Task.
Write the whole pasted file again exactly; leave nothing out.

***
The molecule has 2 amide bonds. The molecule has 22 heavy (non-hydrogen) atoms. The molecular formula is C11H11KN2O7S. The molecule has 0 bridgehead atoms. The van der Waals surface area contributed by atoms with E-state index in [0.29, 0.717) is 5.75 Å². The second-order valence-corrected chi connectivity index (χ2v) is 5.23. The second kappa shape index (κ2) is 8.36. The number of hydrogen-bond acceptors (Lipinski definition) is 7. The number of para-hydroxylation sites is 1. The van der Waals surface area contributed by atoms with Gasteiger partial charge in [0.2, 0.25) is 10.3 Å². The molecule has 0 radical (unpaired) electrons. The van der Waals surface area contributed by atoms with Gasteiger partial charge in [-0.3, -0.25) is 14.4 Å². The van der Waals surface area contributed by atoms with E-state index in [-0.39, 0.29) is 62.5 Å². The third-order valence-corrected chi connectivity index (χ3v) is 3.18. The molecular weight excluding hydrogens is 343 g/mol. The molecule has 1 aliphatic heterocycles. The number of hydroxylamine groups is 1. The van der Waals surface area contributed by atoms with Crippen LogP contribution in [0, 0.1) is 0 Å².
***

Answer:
The molecule has 2 amide bonds. The molecule has 22 heavy (non-hydrogen) atoms. The molecular formula is C11H11KN2O7S. The molecule has 0 bridgehead atoms. The van der Waals surface area contributed by atoms with E-state index in [0.29, 0.717) is 5.75 Å². The second-order valence-corrected chi connectivity index (χ2v) is 5.23. The second kappa shape index (κ2) is 8.36. The number of hydrogen-bond acceptors (Lipinski definition) is 7. The number of para-hydroxylation sites is 1. The van der Waals surface area contributed by atoms with Gasteiger partial charge in [0.2, 0.25) is 10.3 Å². The molecule has 0 radical (unpaired) electrons. The van der Waals surface area contributed by atoms with Gasteiger partial charge in [-0.3, -0.25) is 14.4 Å². The van der Waals surface area contributed by atoms with E-state index in [-0.39, 0.29) is 62.5 Å². The third-order valence-corrected chi connectivity index (χ3v) is 3.18. The molecular weight excluding hydrogens is 343 g/mol. The molecule has 1 aliphatic heterocycles. The number of hydroxylamine groups is 1. The van der Waals surface area contributed by atoms with Crippen LogP contribution in [0, 0.1) is 0 Å².